One does not have a privacy interest in the house of a neighbor merely because one hid drugs there to evade detection by his or her parole officer. Obviously, the neighbor could allow the police or any other individual to have access to the drugs. To have a privacy interest in the home one would have to have dominion and control over it, the right to exclude others from it, or some other indicia which, judged by common sense, demonstrate that he or she had a privacy interest in the home.
Because we find that Hill lacked standing to contest the illegal search, we uphold the state's assignment of error. Based upon the foregoing, we reverse the trial court's grant of Hill's motion to suppress and remand this action to the trial court for further proceedings not inconsistent with this opinion.
Judgment reversed and cause remanded.
I write separately merely to note my observation that the result in this case might be different if there were evidence that Hill had qualified the consent he gave to the officers to enter the residence where he and his mother were living. In my view, if an individual's consent to enter premises is both necessary and sufficient, then that individual necessarily has standing to object if the ensuing search exceeds the scope of that consent and there are no independent justifications for the search. Otherwise, the person giving consent would be helpless when, after having given the officers permission to enter the premises for the purposes of searching his own areas only, the officers proceed to search the areas of others, whose privacy interests that individual had not intended to compromise. If that were the law, then a person in Hill's position, intending to protect his mother's privacy, would have to refuse the police permission to enter the premises at all, rather than extending permission to enter the premises for the limited purpose of searching his own areas within the premises. That would impede law enforcement by making it impossible for the suspect of their investigation to give an enforceable limited consent to invade his own privacy but not that of others.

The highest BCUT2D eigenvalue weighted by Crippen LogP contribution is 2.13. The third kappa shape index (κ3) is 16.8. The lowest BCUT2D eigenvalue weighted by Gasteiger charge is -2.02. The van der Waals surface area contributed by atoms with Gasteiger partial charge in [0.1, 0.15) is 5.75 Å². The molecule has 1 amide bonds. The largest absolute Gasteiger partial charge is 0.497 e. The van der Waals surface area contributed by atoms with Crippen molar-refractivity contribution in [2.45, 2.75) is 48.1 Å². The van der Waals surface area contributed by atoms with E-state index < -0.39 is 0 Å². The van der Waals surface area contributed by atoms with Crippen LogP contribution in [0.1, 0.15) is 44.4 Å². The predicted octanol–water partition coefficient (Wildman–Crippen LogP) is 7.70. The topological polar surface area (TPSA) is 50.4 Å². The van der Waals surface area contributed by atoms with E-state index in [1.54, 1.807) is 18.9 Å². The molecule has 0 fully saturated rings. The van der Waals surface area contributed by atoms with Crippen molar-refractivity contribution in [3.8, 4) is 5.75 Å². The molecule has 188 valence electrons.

This is merely theoretical in the case before us because there is no evidence in the record that Hill qualified the consent he gave the officers to enter the premises to conduct a search.
1. Not only was there no evidence that Hill had a privacy right in her bedroom, but there was no evidence that he had a privacy right in the safe. It was uncontested that the lock on the safe was broken and that any key could be used to open the lock. Furthermore, there was no evidence as to who was the owner of the safe.
FREDERICK N. YOUNG, Presiding Judge.
GRADY, J., concurs. FAIN, J., concurs separately.
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Docket No: No. 16126.
Decided: May 08, 1998
Court: Court of Appeals of Ohio,Second District, Montgomery County.